Reviews

Where is God in a Coronavirus World? is really a piece of old school—the old “school” of C.S. Lewis—apologetics reworked for the COVID-19 era. This slight and simple book “concentrates on the problem of natural evil,” John Lennox says. In a time of crisis we look for solace and hope. Where… (13 Aug 2020 | 2 comments)
We have an online Communitas “Thinklings” event coming up this week, spread over a few days, to consider the question of church and mission after the pandemic. Brian McLaren helped us launch this informal theological forum nearly 20 years ago, and we’ve kept it going fitfully. Never before online… (13 Jul 2020 | 0 comments)
The Reformed tradition reads the coronavirus pandemic in a narrowly personal and dualistic fashion, with little regard for the tumultuous realities of history. How far this falls short of the standards of the biblical witness is apparent from Walter Brueggemann’s somewhat improvised contribution to… (27 May 2020 | 6 comments)
The coronavirus pandemic is an opportunity for the church to rethink its message and reform its behaviour, and we need to take up this challenge urgently. That’s how I see it. So it’s good that John Piper has attempted, within a very brief span, to assimilate the pandemic into his theological… (19 May 2020 | 11 comments)
Enough of the pandemic, let’s get back to Steve Chalke’s book The Lost Message of Paul. Chalke is a somewhat post-evangelical leader in the UK with excellent credentials. In this book he is using the “new perspectives” on Paul that have emerged in New Testament scholarship in recent… (3 Apr 2020 | 2 comments)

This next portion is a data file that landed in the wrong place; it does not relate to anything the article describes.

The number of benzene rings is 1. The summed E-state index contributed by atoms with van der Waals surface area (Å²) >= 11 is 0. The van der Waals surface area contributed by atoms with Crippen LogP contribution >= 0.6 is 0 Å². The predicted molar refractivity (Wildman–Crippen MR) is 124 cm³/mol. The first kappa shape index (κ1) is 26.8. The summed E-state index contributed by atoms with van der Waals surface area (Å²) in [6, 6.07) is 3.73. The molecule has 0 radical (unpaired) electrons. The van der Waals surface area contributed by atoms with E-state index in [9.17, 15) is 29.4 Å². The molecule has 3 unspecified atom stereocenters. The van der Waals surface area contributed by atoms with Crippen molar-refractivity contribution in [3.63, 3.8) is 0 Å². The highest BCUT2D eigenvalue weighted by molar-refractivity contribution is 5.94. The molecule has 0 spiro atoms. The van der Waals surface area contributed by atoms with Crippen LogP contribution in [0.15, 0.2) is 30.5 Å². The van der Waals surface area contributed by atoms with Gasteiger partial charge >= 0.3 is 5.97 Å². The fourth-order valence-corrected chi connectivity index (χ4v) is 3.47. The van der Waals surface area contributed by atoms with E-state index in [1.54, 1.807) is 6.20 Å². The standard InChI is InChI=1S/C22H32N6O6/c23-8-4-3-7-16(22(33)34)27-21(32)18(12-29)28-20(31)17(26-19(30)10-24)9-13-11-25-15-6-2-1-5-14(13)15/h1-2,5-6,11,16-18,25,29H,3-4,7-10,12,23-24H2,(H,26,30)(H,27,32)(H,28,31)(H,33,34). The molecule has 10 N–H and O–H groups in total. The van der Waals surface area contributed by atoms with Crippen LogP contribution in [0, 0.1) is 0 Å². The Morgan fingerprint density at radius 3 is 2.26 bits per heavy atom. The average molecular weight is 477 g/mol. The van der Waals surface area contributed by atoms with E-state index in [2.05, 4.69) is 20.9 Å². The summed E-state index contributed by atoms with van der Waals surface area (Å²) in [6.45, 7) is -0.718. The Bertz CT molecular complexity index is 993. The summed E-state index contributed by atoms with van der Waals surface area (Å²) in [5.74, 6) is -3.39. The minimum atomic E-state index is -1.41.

I made the comment in part 1 of this review of Steve Chalke’s The Lost Message of Paul that he has worked hard to integrate recent New Testament scholarship into his analysis of Paul but that in the end his personal judgment as a post-evangelical pastor gets the better of him. That started… (25 Mar 2020 | 1 comment)
Steve Chalke is a British “Baptist minister, author, speaker, justice campaigner, broadcaster, social entrepreneur and former UN Special Advisor on Human Trafficking”, and the founder of the Oasis Trust. The Lost Message of Paul is his belated sequel to The Lost Message of Jesus,… (21 Mar 2020 | 4 comments)
In the Prologue to God Untamed Johannes Hartl tells the story of being stuck on Mount Athos in northern Greece in a ferocious storm. He has spent a few days on this isolated peninsula, in the skete of St Anna, with a friend walking and praying. Now they need to get to Thessaloniki to catch… (14 Feb 2020 | 0 comments)
It’s the period of Advent, when we traditionally reflect on the “coming” of Jesus into the world, so let’s consider the question of why he came when he did. Why was Jesus born in 4 BC or thereabouts, and not two hundred years earlier, or a thousand years later?I’m still making my way through… (11 Dec 2019 | 2 comments)
Still going strong here. In chapter three of Gospel Allegiance: What Faith in Jesus Misses for Salvation in Christ Matthew Bates sets out his version of the gospel narrative as a sequence of ten events, somewhat in the manner of the Apostles’ Creed (86-104). (I had a similar go at writing… (20 Nov 2019 | 0 comments)